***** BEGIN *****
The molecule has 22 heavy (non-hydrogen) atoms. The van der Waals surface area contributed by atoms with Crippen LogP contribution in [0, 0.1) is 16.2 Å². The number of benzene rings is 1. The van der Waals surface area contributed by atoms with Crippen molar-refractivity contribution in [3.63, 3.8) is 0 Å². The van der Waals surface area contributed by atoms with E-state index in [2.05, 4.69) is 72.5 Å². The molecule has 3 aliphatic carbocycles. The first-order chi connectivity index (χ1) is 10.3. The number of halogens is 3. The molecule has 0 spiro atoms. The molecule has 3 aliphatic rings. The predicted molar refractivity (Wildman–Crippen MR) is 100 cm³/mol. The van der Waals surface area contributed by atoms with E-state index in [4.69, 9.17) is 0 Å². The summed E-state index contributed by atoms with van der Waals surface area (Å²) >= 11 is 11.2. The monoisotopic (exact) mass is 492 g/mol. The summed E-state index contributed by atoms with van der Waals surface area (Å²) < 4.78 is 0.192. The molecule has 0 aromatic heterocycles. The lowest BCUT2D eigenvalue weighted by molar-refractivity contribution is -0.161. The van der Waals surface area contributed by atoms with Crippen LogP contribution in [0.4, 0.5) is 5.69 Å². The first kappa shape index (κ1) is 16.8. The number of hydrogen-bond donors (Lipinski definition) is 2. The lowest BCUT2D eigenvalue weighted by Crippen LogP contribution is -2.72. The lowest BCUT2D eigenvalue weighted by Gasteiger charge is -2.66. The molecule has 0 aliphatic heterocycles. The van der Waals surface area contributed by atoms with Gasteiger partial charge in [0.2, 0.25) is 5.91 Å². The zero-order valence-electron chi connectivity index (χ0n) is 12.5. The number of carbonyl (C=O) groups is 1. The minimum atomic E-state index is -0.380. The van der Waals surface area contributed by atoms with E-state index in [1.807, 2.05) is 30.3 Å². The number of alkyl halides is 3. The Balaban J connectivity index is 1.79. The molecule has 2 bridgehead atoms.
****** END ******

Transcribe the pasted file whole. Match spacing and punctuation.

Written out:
The molecule has 22 heavy (non-hydrogen) atoms. The van der Waals surface area contributed by atoms with Crippen LogP contribution in [0, 0.1) is 16.2 Å². The number of benzene rings is 1. The van der Waals surface area contributed by atoms with Crippen molar-refractivity contribution in [3.63, 3.8) is 0 Å². The van der Waals surface area contributed by atoms with E-state index in [2.05, 4.69) is 72.5 Å². The molecule has 3 aliphatic carbocycles. The first-order chi connectivity index (χ1) is 10.3. The number of halogens is 3. The molecule has 0 spiro atoms. The molecule has 3 aliphatic rings. The predicted molar refractivity (Wildman–Crippen MR) is 100 cm³/mol. The van der Waals surface area contributed by atoms with E-state index in [4.69, 9.17) is 0 Å². The summed E-state index contributed by atoms with van der Waals surface area (Å²) >= 11 is 11.2. The monoisotopic (exact) mass is 492 g/mol. The summed E-state index contributed by atoms with van der Waals surface area (Å²) < 4.78 is 0.192. The molecule has 0 aromatic heterocycles. The lowest BCUT2D eigenvalue weighted by molar-refractivity contribution is -0.161. The van der Waals surface area contributed by atoms with Crippen LogP contribution in [0.4, 0.5) is 5.69 Å². The first kappa shape index (κ1) is 16.8. The number of hydrogen-bond donors (Lipinski definition) is 2. The lowest BCUT2D eigenvalue weighted by Crippen LogP contribution is -2.72. The lowest BCUT2D eigenvalue weighted by Gasteiger charge is -2.66. The molecule has 0 aliphatic heterocycles. The van der Waals surface area contributed by atoms with Gasteiger partial charge in [0.2, 0.25) is 5.91 Å². The zero-order valence-electron chi connectivity index (χ0n) is 12.5. The number of carbonyl (C=O) groups is 1. The minimum atomic E-state index is -0.380. The van der Waals surface area contributed by atoms with E-state index in [1.807, 2.05) is 30.3 Å². The number of alkyl halides is 3. The Balaban J connectivity index is 1.79. The molecule has 2 bridgehead atoms.